9. Julia Louis-Dreyfus (Veep)
Julia Louis-Dreyfus’s Selina Meyer dominates all her scenes. Veep is constantly throwing wins with a twist or losses disguised as victories at her and Julia Louis-Dreyfus’s reactions perfectly show her navigating this sea of mixed feelings.
8. Kristen Schaal (The Last Man on Earth)
As soon as Kristen Schaal arrived on the show as Carol Pilbasian she became as much of a comedic force as Will Forte. The more despicable Phil Miller became, the more Carol became the compelling reason to watch the show.
7. Zooey Deschanel (New Girl)
New Girl is one of the most consistently funny comedies on TV. Zooey Deschanel’s Jess Day is a relateably awkward, complex character, who can go from being cutesy or weird to pulling on your heartstrings with some earnest emotion at the drop of a hat.
6. Constance Wu (Fresh Off the Boat)
Fresh Off the Boat was a very pleasant midseason surprise that worked remarkably well from the beginning. This was largely due to Constance Wu, who immediately stole the show as Jessica Huang. Jessica might be the most interesting, funniest sitcom mom since Lois on Malcolm in the Middle.
5. Ellie Kemper (Unbreakable Kimmy Schmidt)
In playing Kimmy Schmidt, Ellie Kemper had the monumental task of acting childlike and at times downright ditzy, while also showing fierce survival instincts and a true, deep toughness. Ellie Kemper does this so well it looks easy and Kimmy Schmidt instantly joined the ranks of the best sitcom leads I’ve ever seen.
4. Ilana Glazer (Broad City)
Ilana Glazer’s easygoing, physical comedy-driven performance as Ilana Wexler brings an incredible sense of joy that makes Broad City a perfect comfort show. Ilana has always felt different from any other character on TV. She brings her to life so fully that she makes the audience feel like they’re watching someone from their own friend group.
3. Lisa Kudrow (The Comeback)
This year gave us a new season of The Comeback, which aired its first extremely acclaimed season in 2005. The combination of the long wait and how beloved the show’s first season had become made the new season highly anticipated. It ended up completely living up to the hype. Lisa Kudrow made the second chapter of Valerie Cherish’s life just as compelling and funny as the first chapter.
2. Courteney Cox (Cougar Town)
Courteney Cox has been quietly giving one of the best TV performances ever on this under-appreciated gem for 6 seasons and she brought it just as much in the final season. From her character Jules Cobb becoming a grandma in the season premiere to the sweet goodbye of the finale, Courteney Cox was the emotional and comedic anchor of an amazing final season.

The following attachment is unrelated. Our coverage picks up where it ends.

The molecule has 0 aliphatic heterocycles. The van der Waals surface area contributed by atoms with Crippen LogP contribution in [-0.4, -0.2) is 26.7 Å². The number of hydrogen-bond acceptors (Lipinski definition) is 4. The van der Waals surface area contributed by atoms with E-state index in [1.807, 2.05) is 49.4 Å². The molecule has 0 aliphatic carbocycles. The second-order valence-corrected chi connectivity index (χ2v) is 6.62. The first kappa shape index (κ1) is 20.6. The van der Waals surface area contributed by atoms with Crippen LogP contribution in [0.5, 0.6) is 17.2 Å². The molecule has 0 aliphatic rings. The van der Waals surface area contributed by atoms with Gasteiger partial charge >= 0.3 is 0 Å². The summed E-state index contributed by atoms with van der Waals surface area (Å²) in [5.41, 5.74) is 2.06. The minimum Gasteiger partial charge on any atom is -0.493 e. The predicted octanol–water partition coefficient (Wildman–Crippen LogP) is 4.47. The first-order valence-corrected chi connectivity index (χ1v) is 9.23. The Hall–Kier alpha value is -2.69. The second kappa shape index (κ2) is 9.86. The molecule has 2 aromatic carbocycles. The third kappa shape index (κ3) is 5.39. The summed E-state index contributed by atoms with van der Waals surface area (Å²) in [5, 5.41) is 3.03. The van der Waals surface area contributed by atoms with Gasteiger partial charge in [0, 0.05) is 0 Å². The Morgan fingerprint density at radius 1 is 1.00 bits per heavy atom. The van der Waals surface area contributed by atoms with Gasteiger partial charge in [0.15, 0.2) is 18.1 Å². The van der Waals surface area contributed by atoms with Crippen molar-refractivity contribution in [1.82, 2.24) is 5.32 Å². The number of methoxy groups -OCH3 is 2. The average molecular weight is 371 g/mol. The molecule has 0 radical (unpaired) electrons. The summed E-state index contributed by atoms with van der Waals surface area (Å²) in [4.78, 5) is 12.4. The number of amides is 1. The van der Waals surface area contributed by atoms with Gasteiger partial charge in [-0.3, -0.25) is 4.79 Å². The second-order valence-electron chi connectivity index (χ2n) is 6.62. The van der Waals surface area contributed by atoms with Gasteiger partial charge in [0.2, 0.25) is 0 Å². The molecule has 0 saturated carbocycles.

1. Amy Poehler (Parks and Recreation)
She’s been the best lead actress on a comedy since 2009, why would that change now? This year we saw the end of Leslie Knope’s journey and it was full of compelling things from her feud with Ron Swanson to her decision to run for governor of Indiana. The final season cemented Amy Poehler’s performance as Leslie Knope as one for TV history.
Best Supporting Actor in a Comedy
10. Ian Gomez (Cougar Town)
The final season of Cougar Town threw some changes at Ian Gomez’s Andy Torres, with his beloved Bobby Cobb moving away and his decision to become a stay-at-home dad. Through it all, he stayed the sweetly funny character we’ve been enjoying for six seasons.
9. Lamorne Morris (New Girl)
Lamorne Morris’s Winston Bishop has always been the greatest source of laugh-out-loud punchlines on this show. His hysterical over-the-top deliveries can punctuate and add to a scene like nothing else.
8. Jim Rash (Community)
With the departures of Yvette Nicole Brown, Donald Glover and Chevy Chase, the later seasons of Community had to do a lot of shuffling to find their rhythm. The best silver lining to come out of these changes was Jim Rash’s ascension from a source for quick punchlines to a true, full formed part of the show. Craig Pelton is a completely unique character, an endearing combination of flamboyant pervert and shy nervous administrator. Season 6 saw him realize his full potential like no season before it. The episode he led, “Queer Studies and Advanced Waxing”, ended up being one of the season’s best.
7. TJ Miller (Silicon Valley)
The gradual maturation of TJ Miller’s Erlich Bachman has been one of the most rewarding parts of Silicon Valley season 2. The way his impenetrable confidence has been slowly chipped away at has turned him from just a comedy force to be reckoned with to a three-dimensional character who your heart goes out to.
6. Chris Pratt (Parks and Recreation)
In the midst of becoming the biggest superstar on the planet, Chris Pratt took the time to finish Andy Dwyer’s story with the last season of Parks and Recreation. The episode “The Johnny Karate Super Awesome Musical Explosion Show” gave him the chance to anchor an episode and showcase his incredible range.
5. Danny Pudi (Community)
Danny Pudi’s Abed Nadir has been one of the most unique and compelling characters on TV since Community premiered. After six years, he full embodies the character and is able to make little moments like the way Abed’s voice broke in the finale when he mentioned Troy’s departure resonate deeply.